AFRICA: Home to the future of faith?
Africa Day (formerly African Freedom Day and African Liberation Day) is the annual commemoration of the foundation of the Organisation of African Unity on 25 May 1963. The day was originally inspired by Ghana’s independence.
The end of World War II saw exceeding efforts from Africans over the process of decolonisation of the African continent for more political rights and independence from colonial rule; thus, between 1945 and 1965, a significant number of African countries gained independence from European colonial powers, with Ghana becoming the first African country in the South of the Sahara gaining its independence on March 6, 1957, under the leadership of Kwame Nkrumah. Ghana’s independence, therein, served as an inspiration to other African countries fighting against colonial rule, and Ghana played a central role in this objective.
Today, Africa looks like follows:
- There are 54 internationally recognized countries in Africa. South Sudan is the newest independent addition to the continent. South Sudan gained independence from Sudan on 9 July 2011 as the outcome of a 2005 agreement that ended Africa’s longest-running civil war.
- It is thought that there are more than 3,000 ethnic groups in Africa.
- The total number of indigenous languages spoken in Africa is estimated to be between 1,500 and 2,000. Nigeria alone has over 520 different languages; although the country with the most official languages is Zimbabwe, with 16.
- Nigeria is the most populated country with more than 206 million people.
- South Africa is 5th
- Namibia is 41st
- Seychelles the least populated country with 98,000 people (excluding the island of St.Helena with 6,800 people)
- Africa is the second most populous continent in the world, with over 1,369 billion people, or about 16% of the world’s population. Asia is the most populous continent, with over 4.4 billion people, or 59% of the world’s population.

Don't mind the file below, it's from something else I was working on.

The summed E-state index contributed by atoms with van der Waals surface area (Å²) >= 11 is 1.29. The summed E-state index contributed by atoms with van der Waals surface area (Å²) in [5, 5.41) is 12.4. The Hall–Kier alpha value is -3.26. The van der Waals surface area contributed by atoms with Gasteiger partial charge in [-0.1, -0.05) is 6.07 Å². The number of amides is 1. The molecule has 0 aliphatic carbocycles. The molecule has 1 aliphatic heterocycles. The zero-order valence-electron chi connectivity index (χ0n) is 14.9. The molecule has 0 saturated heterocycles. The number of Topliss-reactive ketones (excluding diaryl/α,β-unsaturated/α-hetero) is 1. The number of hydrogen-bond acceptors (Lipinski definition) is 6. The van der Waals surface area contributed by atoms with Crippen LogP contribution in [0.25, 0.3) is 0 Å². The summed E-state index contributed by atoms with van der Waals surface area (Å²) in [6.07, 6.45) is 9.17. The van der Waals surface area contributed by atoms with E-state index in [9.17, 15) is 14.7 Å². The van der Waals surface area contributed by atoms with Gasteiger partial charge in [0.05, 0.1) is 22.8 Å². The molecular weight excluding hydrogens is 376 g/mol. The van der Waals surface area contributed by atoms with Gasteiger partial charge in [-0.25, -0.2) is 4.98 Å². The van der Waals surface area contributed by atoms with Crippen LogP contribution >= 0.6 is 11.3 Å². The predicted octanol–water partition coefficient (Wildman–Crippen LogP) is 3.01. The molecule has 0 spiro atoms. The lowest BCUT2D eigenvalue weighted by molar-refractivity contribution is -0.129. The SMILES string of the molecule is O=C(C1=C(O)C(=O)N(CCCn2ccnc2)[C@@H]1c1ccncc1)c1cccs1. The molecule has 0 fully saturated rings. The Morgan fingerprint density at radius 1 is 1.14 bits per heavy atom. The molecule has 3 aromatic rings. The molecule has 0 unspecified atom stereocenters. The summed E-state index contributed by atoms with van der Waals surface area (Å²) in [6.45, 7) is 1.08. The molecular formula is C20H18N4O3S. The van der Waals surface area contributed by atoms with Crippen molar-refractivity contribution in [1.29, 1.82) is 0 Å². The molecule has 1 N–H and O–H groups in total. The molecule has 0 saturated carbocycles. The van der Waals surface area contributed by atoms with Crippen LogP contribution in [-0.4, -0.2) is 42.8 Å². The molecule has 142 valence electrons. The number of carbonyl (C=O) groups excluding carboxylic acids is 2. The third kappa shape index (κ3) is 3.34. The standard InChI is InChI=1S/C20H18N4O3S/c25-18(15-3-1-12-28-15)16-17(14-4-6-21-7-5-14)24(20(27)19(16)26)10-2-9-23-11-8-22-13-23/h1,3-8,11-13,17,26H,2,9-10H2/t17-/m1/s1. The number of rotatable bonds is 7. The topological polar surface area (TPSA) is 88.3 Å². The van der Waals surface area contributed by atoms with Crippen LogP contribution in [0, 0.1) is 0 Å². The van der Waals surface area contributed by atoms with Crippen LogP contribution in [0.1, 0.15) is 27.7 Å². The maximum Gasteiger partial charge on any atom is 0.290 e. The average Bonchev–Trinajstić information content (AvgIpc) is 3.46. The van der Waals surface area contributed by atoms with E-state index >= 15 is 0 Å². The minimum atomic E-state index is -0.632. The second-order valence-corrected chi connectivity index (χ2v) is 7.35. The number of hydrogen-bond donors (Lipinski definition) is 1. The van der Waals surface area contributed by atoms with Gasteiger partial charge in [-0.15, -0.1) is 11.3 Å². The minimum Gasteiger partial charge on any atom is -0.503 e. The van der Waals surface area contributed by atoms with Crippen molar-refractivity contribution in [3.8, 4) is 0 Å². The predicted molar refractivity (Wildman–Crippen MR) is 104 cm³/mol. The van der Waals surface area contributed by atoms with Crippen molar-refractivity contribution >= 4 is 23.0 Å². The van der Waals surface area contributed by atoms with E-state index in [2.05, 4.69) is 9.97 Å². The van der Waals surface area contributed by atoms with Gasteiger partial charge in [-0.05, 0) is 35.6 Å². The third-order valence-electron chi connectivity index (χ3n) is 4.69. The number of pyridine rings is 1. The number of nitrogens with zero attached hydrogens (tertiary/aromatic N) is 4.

- However, all the people who live in Africa are still fewer in number than the population of China or of India
- Africa is the world’s poorest and most underdeveloped continent. The average poor person in sub-Saharan Africa is estimated to live on just $.70 a day.
- The good news is that over the past ten years, the poverty rate in Africa has declined by 1% each year which is an impressive figure by World Bank standards. In the past three years, 9 million people have been lifted out of extreme poverty which is defined as living on US$ 1.25 a day or less.
- Of the 40% of Africans who are illiterate, 2/3 are women.
- Similarly, 33% of those between 12 and 14 years of age are out of school. In general, the estimate is that a total of 30 million children in sub-Saharan Africa are out of school. Similarly, it is only about 6% of young people in sub-Saharan Africa that are enrolled in higher education institutions compared to the global average of 26%.
- Africa has the world’s youngest population. Over half of the population of Africa is under 25 years old, which makes it the youngest population in the world.
- In Africa, over 25 million people have HIV and over 17 million have died of the disease already.
- More people in New York City have Internet connections than people in all of Africa.
- In Africa, women and children walk an average of 6 km a day just to get the water they need to survive.
But here is the Christian perspective.
While wealth in the Western world is moving people away from God, poverty and other challenges in Africa are drawing people to God.
Currently, Faith in Africa looks like follows:
- Most Africans are Christians. Ethiopia was the first country to adopt Christianity as a doctrine.
- Islam is the second most popular religion in the continent. About 420 million people practice it.
- It is estimated that close to one hundred million or ten percent of the African population still follows the indigenous religious beliefs.
- Hinduism has approximately 3.5 million followers. Mauritius is the only country with Hinduism as its dominant religiosity in this continent.
- The Baha’I Faith community has over 2 million followers.
Christianity in Africa
- In 1900 9 million Christians lived in Africa
- 100 years later – in 2000 – the Christian population has grown to 380 million
- Today 20 years later it has nearly doubled to 650 million
- Africa is now home to the most number of Christians in the world.
- The good news from an African perspective is that the recent growth of Christianity in Africa is mainly attributed to Africans reaching out to their own people with the Gospel of Christ.
Philip Jenkins writes in the Gospel Coalition that “as the century proceeds, Christianity will become ever more markedly a religion of the world, Africa and the African diaspora. African numerical dominance within the faith will arrive sooner than I argued–and it’ll be more sizable, too.”
Let us continue to pray for a continent that will no doubt play a key role in taking the Gospel to the ends of the earth: “Nkosi Sikelel’ iAfrika” – God bless Africa!